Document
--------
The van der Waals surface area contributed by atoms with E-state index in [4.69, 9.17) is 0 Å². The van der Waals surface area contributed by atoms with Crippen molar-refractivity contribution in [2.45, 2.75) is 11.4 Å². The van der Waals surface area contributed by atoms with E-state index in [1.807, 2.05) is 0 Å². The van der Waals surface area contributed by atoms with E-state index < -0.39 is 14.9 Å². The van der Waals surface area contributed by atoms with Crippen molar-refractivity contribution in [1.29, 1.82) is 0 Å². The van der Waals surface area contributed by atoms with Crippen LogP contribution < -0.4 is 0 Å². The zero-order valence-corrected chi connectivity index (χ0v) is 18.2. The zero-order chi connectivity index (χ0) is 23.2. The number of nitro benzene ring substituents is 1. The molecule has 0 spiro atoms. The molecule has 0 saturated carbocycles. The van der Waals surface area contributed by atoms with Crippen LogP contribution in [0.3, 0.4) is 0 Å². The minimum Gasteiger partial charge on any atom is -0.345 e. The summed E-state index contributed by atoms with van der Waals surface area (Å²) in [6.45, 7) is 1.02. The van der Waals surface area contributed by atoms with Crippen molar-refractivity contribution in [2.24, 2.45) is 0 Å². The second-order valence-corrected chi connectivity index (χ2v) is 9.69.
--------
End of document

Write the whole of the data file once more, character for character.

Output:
The van der Waals surface area contributed by atoms with E-state index in [4.69, 9.17) is 0 Å². The van der Waals surface area contributed by atoms with Crippen molar-refractivity contribution in [2.45, 2.75) is 11.4 Å². The van der Waals surface area contributed by atoms with E-state index in [1.807, 2.05) is 0 Å². The van der Waals surface area contributed by atoms with E-state index < -0.39 is 14.9 Å². The van der Waals surface area contributed by atoms with Crippen molar-refractivity contribution in [1.29, 1.82) is 0 Å². The van der Waals surface area contributed by atoms with Crippen LogP contribution < -0.4 is 0 Å². The zero-order valence-corrected chi connectivity index (χ0v) is 18.2. The zero-order chi connectivity index (χ0) is 23.2. The number of nitro benzene ring substituents is 1. The molecule has 0 spiro atoms. The molecule has 0 saturated carbocycles. The van der Waals surface area contributed by atoms with Crippen LogP contribution in [0.3, 0.4) is 0 Å². The minimum Gasteiger partial charge on any atom is -0.345 e. The summed E-state index contributed by atoms with van der Waals surface area (Å²) in [6.45, 7) is 1.02. The van der Waals surface area contributed by atoms with Crippen molar-refractivity contribution in [2.24, 2.45) is 0 Å². The second-order valence-corrected chi connectivity index (χ2v) is 9.69.